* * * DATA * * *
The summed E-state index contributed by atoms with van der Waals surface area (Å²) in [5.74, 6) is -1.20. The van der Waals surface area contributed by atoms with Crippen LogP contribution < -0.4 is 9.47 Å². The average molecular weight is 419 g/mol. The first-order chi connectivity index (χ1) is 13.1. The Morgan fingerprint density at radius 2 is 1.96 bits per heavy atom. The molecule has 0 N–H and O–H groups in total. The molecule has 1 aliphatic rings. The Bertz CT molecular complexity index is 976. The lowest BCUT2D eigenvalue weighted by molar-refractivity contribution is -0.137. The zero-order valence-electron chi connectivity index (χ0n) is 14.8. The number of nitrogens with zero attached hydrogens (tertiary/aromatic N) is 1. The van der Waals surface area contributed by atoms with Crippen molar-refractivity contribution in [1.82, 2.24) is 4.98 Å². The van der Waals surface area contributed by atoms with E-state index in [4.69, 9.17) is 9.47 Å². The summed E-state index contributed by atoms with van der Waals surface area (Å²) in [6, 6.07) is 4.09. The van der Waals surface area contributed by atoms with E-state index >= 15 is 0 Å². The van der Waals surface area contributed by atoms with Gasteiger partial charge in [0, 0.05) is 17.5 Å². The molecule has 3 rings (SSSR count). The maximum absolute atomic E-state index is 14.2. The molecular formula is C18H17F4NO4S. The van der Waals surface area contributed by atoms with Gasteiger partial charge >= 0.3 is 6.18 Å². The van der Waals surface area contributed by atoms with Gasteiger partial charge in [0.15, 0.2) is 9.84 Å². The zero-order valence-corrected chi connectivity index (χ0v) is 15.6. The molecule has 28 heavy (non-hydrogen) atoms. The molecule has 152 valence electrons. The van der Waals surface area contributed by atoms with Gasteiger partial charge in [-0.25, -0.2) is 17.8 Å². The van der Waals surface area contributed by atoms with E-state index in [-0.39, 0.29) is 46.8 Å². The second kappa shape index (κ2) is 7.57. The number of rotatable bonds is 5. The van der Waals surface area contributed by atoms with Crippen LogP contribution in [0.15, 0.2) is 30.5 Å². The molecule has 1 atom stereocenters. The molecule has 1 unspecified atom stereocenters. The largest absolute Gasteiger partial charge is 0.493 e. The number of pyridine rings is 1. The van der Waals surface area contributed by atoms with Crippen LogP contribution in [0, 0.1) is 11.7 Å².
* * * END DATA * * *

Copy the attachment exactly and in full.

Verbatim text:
The summed E-state index contributed by atoms with van der Waals surface area (Å²) in [5.74, 6) is -1.20. The van der Waals surface area contributed by atoms with Crippen LogP contribution < -0.4 is 9.47 Å². The average molecular weight is 419 g/mol. The first-order chi connectivity index (χ1) is 13.1. The Morgan fingerprint density at radius 2 is 1.96 bits per heavy atom. The molecule has 0 N–H and O–H groups in total. The molecule has 1 aliphatic rings. The Bertz CT molecular complexity index is 976. The lowest BCUT2D eigenvalue weighted by molar-refractivity contribution is -0.137. The zero-order valence-electron chi connectivity index (χ0n) is 14.8. The number of nitrogens with zero attached hydrogens (tertiary/aromatic N) is 1. The van der Waals surface area contributed by atoms with Crippen molar-refractivity contribution in [1.82, 2.24) is 4.98 Å². The van der Waals surface area contributed by atoms with E-state index in [4.69, 9.17) is 9.47 Å². The summed E-state index contributed by atoms with van der Waals surface area (Å²) in [6, 6.07) is 4.09. The van der Waals surface area contributed by atoms with E-state index >= 15 is 0 Å². The van der Waals surface area contributed by atoms with Gasteiger partial charge in [0, 0.05) is 17.5 Å². The molecule has 3 rings (SSSR count). The maximum absolute atomic E-state index is 14.2. The molecular formula is C18H17F4NO4S. The van der Waals surface area contributed by atoms with Gasteiger partial charge >= 0.3 is 6.18 Å². The van der Waals surface area contributed by atoms with Gasteiger partial charge in [0.15, 0.2) is 9.84 Å². The zero-order valence-corrected chi connectivity index (χ0v) is 15.6. The molecule has 28 heavy (non-hydrogen) atoms. The molecule has 152 valence electrons. The van der Waals surface area contributed by atoms with Gasteiger partial charge in [-0.25, -0.2) is 17.8 Å². The van der Waals surface area contributed by atoms with E-state index in [-0.39, 0.29) is 46.8 Å². The second kappa shape index (κ2) is 7.57. The number of rotatable bonds is 5. The van der Waals surface area contributed by atoms with Crippen LogP contribution in [0.15, 0.2) is 30.5 Å². The molecule has 1 atom stereocenters. The molecule has 1 unspecified atom stereocenters. The largest absolute Gasteiger partial charge is 0.493 e. The number of pyridine rings is 1. The van der Waals surface area contributed by atoms with Crippen LogP contribution in [0, 0.1) is 11.7 Å².